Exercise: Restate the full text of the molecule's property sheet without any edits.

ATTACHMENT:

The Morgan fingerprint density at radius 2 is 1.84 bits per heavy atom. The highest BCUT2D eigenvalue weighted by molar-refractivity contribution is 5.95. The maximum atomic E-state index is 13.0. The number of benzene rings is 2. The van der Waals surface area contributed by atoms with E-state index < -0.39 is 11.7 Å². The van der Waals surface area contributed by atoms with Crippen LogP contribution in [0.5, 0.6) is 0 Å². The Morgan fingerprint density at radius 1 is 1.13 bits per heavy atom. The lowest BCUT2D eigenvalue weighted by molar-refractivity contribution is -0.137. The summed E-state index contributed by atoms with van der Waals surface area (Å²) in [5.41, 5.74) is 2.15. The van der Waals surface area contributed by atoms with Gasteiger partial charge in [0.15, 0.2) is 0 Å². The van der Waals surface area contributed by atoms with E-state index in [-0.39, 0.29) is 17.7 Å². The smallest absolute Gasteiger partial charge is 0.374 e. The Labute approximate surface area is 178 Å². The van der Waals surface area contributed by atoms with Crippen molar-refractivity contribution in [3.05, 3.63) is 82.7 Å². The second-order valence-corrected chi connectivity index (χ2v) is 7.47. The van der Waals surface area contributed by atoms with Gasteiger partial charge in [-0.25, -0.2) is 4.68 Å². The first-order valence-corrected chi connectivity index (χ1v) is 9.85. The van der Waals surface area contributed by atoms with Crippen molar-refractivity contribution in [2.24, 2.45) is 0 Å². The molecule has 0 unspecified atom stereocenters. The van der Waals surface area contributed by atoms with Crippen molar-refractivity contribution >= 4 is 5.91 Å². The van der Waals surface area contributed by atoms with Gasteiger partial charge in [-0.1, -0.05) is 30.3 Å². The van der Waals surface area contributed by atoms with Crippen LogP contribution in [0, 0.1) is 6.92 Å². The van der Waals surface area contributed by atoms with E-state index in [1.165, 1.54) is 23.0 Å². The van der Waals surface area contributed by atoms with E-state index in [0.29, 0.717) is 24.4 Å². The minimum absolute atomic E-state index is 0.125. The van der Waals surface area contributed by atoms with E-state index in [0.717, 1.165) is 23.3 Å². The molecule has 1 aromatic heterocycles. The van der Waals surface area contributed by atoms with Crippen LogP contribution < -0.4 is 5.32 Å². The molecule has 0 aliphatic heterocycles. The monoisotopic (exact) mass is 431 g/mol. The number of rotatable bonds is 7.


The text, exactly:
The Morgan fingerprint density at radius 2 is 1.84 bits per heavy atom. The highest BCUT2D eigenvalue weighted by molar-refractivity contribution is 5.95. The maximum atomic E-state index is 13.0. The number of benzene rings is 2. The van der Waals surface area contributed by atoms with E-state index < -0.39 is 11.7 Å². The van der Waals surface area contributed by atoms with Crippen LogP contribution in [0.5, 0.6) is 0 Å². The Morgan fingerprint density at radius 1 is 1.13 bits per heavy atom. The lowest BCUT2D eigenvalue weighted by molar-refractivity contribution is -0.137. The summed E-state index contributed by atoms with van der Waals surface area (Å²) in [5.41, 5.74) is 2.15. The van der Waals surface area contributed by atoms with Gasteiger partial charge in [0.15, 0.2) is 0 Å². The van der Waals surface area contributed by atoms with E-state index in [-0.39, 0.29) is 17.7 Å². The smallest absolute Gasteiger partial charge is 0.374 e. The Labute approximate surface area is 178 Å². The van der Waals surface area contributed by atoms with Crippen molar-refractivity contribution in [3.05, 3.63) is 82.7 Å². The second-order valence-corrected chi connectivity index (χ2v) is 7.47. The van der Waals surface area contributed by atoms with Gasteiger partial charge in [-0.25, -0.2) is 4.68 Å². The first-order valence-corrected chi connectivity index (χ1v) is 9.85. The van der Waals surface area contributed by atoms with Crippen molar-refractivity contribution in [2.24, 2.45) is 0 Å². The molecule has 0 unspecified atom stereocenters. The van der Waals surface area contributed by atoms with Crippen molar-refractivity contribution >= 4 is 5.91 Å². The van der Waals surface area contributed by atoms with Gasteiger partial charge in [-0.1, -0.05) is 30.3 Å². The van der Waals surface area contributed by atoms with Crippen LogP contribution in [0, 0.1) is 6.92 Å². The van der Waals surface area contributed by atoms with E-state index in [1.165, 1.54) is 23.0 Å². The van der Waals surface area contributed by atoms with E-state index in [0.29, 0.717) is 24.4 Å². The minimum absolute atomic E-state index is 0.125. The van der Waals surface area contributed by atoms with E-state index in [0.717, 1.165) is 23.3 Å². The molecule has 1 aromatic heterocycles. The van der Waals surface area contributed by atoms with Crippen LogP contribution < -0.4 is 5.32 Å². The molecule has 0 aliphatic heterocycles. The monoisotopic (exact) mass is 431 g/mol. The number of rotatable bonds is 7.